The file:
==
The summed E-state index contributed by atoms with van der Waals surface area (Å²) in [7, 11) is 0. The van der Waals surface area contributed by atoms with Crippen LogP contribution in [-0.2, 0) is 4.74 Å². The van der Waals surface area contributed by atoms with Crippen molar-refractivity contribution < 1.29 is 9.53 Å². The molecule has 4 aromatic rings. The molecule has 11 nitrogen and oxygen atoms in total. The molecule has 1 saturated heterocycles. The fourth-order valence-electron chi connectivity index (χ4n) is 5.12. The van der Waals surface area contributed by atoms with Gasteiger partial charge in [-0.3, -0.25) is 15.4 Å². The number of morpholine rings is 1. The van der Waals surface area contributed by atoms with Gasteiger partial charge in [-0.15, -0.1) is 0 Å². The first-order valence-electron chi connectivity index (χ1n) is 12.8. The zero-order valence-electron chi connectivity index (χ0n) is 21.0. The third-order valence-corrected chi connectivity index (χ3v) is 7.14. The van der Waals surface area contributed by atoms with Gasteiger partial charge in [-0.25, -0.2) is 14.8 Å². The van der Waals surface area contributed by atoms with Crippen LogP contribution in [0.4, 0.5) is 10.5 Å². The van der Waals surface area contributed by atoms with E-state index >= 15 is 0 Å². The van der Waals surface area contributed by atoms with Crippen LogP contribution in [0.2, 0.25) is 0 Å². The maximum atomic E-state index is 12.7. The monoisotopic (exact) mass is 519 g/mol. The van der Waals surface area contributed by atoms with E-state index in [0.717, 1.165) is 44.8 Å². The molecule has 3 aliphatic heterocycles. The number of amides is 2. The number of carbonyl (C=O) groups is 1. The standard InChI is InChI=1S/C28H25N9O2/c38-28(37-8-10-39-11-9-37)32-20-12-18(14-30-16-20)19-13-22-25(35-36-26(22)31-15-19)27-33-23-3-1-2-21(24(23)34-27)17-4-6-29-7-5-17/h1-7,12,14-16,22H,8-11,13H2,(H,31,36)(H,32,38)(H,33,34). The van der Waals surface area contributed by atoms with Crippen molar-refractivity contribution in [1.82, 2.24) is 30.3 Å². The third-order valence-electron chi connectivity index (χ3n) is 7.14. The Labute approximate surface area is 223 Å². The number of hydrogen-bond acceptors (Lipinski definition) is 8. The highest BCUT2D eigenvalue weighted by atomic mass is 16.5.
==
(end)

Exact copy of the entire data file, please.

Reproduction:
The summed E-state index contributed by atoms with van der Waals surface area (Å²) in [7, 11) is 0. The van der Waals surface area contributed by atoms with Crippen LogP contribution in [-0.2, 0) is 4.74 Å². The van der Waals surface area contributed by atoms with Crippen molar-refractivity contribution < 1.29 is 9.53 Å². The molecule has 4 aromatic rings. The molecule has 11 nitrogen and oxygen atoms in total. The molecule has 1 saturated heterocycles. The fourth-order valence-electron chi connectivity index (χ4n) is 5.12. The van der Waals surface area contributed by atoms with Gasteiger partial charge in [-0.3, -0.25) is 15.4 Å². The number of morpholine rings is 1. The van der Waals surface area contributed by atoms with Gasteiger partial charge in [-0.15, -0.1) is 0 Å². The first-order valence-electron chi connectivity index (χ1n) is 12.8. The zero-order valence-electron chi connectivity index (χ0n) is 21.0. The third-order valence-corrected chi connectivity index (χ3v) is 7.14. The van der Waals surface area contributed by atoms with Gasteiger partial charge in [-0.25, -0.2) is 14.8 Å². The van der Waals surface area contributed by atoms with Crippen LogP contribution in [0.4, 0.5) is 10.5 Å². The van der Waals surface area contributed by atoms with E-state index >= 15 is 0 Å². The van der Waals surface area contributed by atoms with Crippen LogP contribution in [0.2, 0.25) is 0 Å². The maximum atomic E-state index is 12.7. The monoisotopic (exact) mass is 519 g/mol. The van der Waals surface area contributed by atoms with E-state index in [0.717, 1.165) is 44.8 Å². The molecule has 3 aliphatic heterocycles. The number of amides is 2. The number of carbonyl (C=O) groups is 1. The standard InChI is InChI=1S/C28H25N9O2/c38-28(37-8-10-39-11-9-37)32-20-12-18(14-30-16-20)19-13-22-25(35-36-26(22)31-15-19)27-33-23-3-1-2-21(24(23)34-27)17-4-6-29-7-5-17/h1-7,12,14-16,22H,8-11,13H2,(H,31,36)(H,32,38)(H,33,34). The van der Waals surface area contributed by atoms with Crippen molar-refractivity contribution in [1.82, 2.24) is 30.3 Å². The third-order valence-electron chi connectivity index (χ3n) is 7.14. The Labute approximate surface area is 223 Å². The number of hydrogen-bond acceptors (Lipinski definition) is 8. The highest BCUT2D eigenvalue weighted by atomic mass is 16.5.